Washington, March 9 (ANI): A new study has shown that pressure from solar wind pulses blows away the atmosphere of Mars.
The study was carried out by N. J. T. Edberg from the Department of Physics and Astronomy, University of Leicester, UK, along with an international research team.
The researchers analyzed solar wind data and satellite observations that track the flux of heavy ions leaving Mars's atmosphere.
They found that Mars's atmosphere does not drift away at a steady pace; instead, atmospheric escape occurs in bursts.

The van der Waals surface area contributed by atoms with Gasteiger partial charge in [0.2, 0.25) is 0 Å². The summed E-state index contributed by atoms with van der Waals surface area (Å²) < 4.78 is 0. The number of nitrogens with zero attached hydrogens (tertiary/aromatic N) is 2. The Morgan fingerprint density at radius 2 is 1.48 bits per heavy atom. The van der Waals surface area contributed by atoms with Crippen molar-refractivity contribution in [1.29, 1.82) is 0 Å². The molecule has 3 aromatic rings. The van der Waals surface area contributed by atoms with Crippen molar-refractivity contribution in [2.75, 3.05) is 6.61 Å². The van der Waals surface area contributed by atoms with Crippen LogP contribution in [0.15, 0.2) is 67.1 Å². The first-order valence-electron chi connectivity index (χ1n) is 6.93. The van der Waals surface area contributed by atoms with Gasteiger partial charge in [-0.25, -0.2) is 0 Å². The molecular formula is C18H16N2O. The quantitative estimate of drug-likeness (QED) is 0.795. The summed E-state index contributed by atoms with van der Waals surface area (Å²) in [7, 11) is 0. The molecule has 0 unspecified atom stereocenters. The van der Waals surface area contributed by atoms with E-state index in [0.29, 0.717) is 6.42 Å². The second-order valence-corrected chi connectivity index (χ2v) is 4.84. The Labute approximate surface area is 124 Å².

The researchers relate those bursts of atmospheric loss to solar events known as corotating interaction regions (CIRs).
CIRs form when regions of fast solar wind encounter slower solar wind, creating a high-pressure pulse.
When these CIR pulses pass by Mars, they can drive away particles from Mars's atmosphere.
The researchers found that during times when these CIRs occurred, the outflow of atmospheric particles from Mars was about 2.5 times the outflow when these events were not occurring.
Furthermore, about one third of the material lost from Mars into space is lost during CIRs.
The study should help scientists better understand the evolution of Mars's atmosphere. (ANI)